Blood and Black Lace

Studio: VCI Entertainment

Oct 29, 2018 Web Exclusive Bookmark and Share


A beloved model is murdered en route to an engagement at a famous fashion salon. Her diary is discovered by a friend, but other models and salon employees fear it may incriminate them for one reason or another and try to intercept it. Meanwhile, the murderer strikes again – and again – as a homicide detective closes in on the killer’s identity.

On paper, 1965’s Blood and Black Lace sounds rather routine but it was highly influential in its execution. Director Mario Bava had already made a name for himself with Black Sunday (1960) and Black Sabbath (1963), both hits not only in Italy but abroad. Financiers backed the movie expecting an easily-profitable police procedural of the variety that had been standard in Europe at the time. That idea bored Bava, and the final product he delivered wound up far from what his producers had wanted. The director’s gamble resulted in a film that was a relative flop on release, but would become one of the most influential giallos of the genre’s golden era.

What otherwise might have been a rote whodunit in Bava’s hands became a gorgeous, Technicolor murder show. His camera work and framing show a resourceful mind, but it’s the movie’s use of color that gives it a look that still feels unique to this day: almost every light source seems to project a bold splash of primary color that’s utterly un-lifelike but absolutely beautiful. This low-budget movie takes advantage of Technicolor in the same way as the big-budget Hollywood musicals, in that doesn’t need to look realistic when the color is better than real life. Bava frames the melodrama that plays out between the murders with a keen eye, taking care to place his characters in the most eye-catching spot on a set and surrounding them with interesting lighting. If you ever wondered what it would have looked like had Douglas Sirk ever directed a horror movie, Blood and Black Lace is probably a pretty close approximation. Within the field of giallos, it’s a very clear precursor to the work Dario Argento would be issuing a few years later.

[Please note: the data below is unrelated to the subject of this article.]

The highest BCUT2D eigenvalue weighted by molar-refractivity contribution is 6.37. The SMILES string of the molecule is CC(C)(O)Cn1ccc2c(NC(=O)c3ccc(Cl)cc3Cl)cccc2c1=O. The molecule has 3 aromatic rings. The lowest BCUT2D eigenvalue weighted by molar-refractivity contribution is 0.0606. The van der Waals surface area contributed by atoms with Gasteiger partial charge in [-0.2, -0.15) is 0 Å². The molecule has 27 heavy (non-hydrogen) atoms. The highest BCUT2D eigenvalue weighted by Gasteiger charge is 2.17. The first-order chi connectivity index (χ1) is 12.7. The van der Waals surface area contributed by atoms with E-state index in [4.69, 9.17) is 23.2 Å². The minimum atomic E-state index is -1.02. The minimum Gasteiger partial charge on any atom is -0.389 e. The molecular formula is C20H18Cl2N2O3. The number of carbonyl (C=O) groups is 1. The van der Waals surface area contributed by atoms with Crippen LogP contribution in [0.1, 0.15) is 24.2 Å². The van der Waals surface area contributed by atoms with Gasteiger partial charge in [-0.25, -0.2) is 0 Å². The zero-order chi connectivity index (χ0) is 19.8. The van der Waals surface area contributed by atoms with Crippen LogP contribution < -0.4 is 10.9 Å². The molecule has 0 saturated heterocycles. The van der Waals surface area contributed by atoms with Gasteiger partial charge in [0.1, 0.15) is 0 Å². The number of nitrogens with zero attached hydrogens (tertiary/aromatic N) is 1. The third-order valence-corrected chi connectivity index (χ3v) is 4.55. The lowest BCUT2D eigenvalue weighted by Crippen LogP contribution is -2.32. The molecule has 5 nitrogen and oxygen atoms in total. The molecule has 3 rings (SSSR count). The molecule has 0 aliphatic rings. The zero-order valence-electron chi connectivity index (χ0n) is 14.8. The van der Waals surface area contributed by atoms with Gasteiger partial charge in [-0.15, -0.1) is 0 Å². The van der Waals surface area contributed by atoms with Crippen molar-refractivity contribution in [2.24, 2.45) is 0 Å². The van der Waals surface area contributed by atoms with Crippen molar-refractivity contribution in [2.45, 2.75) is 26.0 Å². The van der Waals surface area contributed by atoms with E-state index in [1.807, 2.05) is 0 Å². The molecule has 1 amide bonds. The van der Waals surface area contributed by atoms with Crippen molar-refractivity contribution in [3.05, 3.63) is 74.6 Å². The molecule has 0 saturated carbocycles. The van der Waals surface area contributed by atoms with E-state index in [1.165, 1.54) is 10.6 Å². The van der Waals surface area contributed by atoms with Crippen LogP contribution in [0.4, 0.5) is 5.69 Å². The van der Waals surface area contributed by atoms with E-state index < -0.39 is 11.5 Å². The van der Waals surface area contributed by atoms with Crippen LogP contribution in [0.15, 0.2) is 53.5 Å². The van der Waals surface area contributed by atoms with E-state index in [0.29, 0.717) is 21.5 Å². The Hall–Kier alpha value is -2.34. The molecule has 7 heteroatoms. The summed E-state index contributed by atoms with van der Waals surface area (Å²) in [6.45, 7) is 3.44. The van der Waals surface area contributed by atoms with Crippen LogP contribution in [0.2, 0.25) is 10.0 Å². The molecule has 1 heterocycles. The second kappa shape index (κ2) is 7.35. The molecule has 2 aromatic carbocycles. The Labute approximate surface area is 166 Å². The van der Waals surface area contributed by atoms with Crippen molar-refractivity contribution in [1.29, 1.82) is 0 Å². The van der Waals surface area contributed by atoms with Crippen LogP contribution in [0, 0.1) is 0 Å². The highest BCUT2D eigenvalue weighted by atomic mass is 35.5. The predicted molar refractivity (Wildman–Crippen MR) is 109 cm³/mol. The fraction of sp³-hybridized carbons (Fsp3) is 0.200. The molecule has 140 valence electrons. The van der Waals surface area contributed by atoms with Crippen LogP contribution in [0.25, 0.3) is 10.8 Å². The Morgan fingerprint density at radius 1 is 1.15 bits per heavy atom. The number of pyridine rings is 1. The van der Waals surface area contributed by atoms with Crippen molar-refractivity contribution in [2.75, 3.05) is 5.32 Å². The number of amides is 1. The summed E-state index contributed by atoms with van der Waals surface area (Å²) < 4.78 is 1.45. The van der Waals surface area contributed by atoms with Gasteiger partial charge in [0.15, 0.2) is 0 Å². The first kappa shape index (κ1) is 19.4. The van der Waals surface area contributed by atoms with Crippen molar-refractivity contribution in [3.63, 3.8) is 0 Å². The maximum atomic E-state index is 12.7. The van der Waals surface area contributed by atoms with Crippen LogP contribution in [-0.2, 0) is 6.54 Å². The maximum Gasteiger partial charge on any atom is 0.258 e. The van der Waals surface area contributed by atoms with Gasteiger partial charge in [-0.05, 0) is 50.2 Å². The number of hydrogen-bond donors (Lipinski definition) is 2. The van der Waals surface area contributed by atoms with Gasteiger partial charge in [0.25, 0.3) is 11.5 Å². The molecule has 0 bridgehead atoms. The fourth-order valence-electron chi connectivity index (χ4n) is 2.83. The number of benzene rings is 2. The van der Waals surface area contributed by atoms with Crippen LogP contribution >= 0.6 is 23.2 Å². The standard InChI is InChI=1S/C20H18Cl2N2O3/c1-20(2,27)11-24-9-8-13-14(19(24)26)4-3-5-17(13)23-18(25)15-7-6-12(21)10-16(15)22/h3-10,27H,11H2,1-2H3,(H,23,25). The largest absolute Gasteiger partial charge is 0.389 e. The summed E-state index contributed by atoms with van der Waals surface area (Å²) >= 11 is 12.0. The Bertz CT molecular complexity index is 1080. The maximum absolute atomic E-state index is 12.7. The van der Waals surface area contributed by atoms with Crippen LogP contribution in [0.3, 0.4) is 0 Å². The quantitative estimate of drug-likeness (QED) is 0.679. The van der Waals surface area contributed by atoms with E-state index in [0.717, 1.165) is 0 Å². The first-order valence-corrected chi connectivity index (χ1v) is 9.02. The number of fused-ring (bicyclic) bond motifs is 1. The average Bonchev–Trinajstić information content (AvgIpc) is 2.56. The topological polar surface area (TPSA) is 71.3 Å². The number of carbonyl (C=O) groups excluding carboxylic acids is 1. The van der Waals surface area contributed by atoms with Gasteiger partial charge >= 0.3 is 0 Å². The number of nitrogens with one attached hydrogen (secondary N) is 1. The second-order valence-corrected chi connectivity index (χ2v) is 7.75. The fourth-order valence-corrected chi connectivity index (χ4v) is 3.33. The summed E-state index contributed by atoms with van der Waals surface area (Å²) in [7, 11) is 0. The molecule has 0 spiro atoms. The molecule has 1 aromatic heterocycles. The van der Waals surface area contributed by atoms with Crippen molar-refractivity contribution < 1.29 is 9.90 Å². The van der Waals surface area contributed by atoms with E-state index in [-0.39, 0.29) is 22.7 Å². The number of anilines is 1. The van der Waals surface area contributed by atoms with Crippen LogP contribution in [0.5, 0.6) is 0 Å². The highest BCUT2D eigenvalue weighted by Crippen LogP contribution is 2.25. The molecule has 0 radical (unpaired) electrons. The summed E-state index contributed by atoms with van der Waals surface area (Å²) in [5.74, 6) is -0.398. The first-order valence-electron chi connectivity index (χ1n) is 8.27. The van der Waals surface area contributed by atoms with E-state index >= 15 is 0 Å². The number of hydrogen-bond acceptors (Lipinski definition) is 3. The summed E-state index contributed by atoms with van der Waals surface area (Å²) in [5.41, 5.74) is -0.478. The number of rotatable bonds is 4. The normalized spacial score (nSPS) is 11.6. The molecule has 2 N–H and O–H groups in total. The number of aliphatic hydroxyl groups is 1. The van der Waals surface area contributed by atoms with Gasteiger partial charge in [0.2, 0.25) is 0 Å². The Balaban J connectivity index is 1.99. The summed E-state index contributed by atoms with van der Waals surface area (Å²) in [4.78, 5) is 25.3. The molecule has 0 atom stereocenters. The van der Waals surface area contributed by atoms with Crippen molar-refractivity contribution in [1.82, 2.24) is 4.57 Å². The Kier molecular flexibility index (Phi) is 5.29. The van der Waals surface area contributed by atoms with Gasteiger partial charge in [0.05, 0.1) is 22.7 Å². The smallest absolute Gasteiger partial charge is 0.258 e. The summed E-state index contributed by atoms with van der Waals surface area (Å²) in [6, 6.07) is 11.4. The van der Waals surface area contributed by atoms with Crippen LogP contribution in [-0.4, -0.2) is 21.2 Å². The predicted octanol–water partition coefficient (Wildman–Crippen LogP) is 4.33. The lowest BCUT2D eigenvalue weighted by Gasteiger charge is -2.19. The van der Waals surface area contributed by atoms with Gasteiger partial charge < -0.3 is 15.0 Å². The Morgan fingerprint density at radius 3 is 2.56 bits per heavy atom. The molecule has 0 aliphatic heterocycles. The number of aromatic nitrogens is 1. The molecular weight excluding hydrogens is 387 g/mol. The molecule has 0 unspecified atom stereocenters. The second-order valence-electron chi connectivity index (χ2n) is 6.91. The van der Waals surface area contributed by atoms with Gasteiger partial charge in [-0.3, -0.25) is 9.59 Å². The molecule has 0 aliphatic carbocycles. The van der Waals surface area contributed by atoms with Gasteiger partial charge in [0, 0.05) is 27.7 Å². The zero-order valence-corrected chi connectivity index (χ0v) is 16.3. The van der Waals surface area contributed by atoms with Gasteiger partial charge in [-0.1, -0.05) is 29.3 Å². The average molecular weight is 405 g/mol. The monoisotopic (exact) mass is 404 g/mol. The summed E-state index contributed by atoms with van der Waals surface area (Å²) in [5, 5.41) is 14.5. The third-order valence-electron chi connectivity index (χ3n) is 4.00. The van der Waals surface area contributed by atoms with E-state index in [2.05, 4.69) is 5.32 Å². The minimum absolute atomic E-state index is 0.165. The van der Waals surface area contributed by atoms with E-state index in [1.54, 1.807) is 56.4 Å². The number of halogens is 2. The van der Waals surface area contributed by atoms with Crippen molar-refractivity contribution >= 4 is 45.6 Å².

Story-wise, Blood and Black Lace is a pretty straight forward but well-plotted murder mystery, full of red herrings and false leads. Given that the dialogue was written to be pronounced phonetically by a group of actors who didn’t necessarily speak English, it sounds pretty stilted and unnatural. (Many of the men were later redubbed by famed voice actor Paul Frees, of Rocky & Bullwinkle and Rankin/Bass fame.) The odd line delivery only adds to the movie’s heightened weirdness.

If you want an example of the hyper-stylization Bava displayed throughout Blood and Black Lace, you need look no further than the incredible opening credits scene in which the actors play statue amongst a bunch of stunningly-lit mannequins. It’s weird, but wow, it looks cool:

Now, imagine how much better the above scene would look in HD. VCI Entertainment are offering up Blood and Black Lace in a Blu-ray/DVD special edition newly restored from original film elements. This robust release, besides looking fantastic, comes with two new audio commentaries and a bunch of archival interviews ported over from the prior DVD release. It also includes the alternate opening added to the movie by its English distributor, which heinously replaces the original’s groovy credit sequence with a cheesy skeleton presumably inserted to appeal to American drive-in audiences. It’s at least an intriguing curiosity.

Blood and Black Lace is an essential experience for Euro horror fans, especially for those whose giallo viewing history has yet to branch beyond Argento and Fulci. Bava’s Techicolor magic needs to be seen to be believed, and short of catching it on the big screen there’s no better way to watch the film than in the sharp, eye-popping HD restoration we see here.




Comments

Submit your comment

Name Required

Email Required, will not be published

URL

Remember my personal information
Notify me of follow-up comments?

Please enter the word you see in the image below:

There are no comments for this entry yet.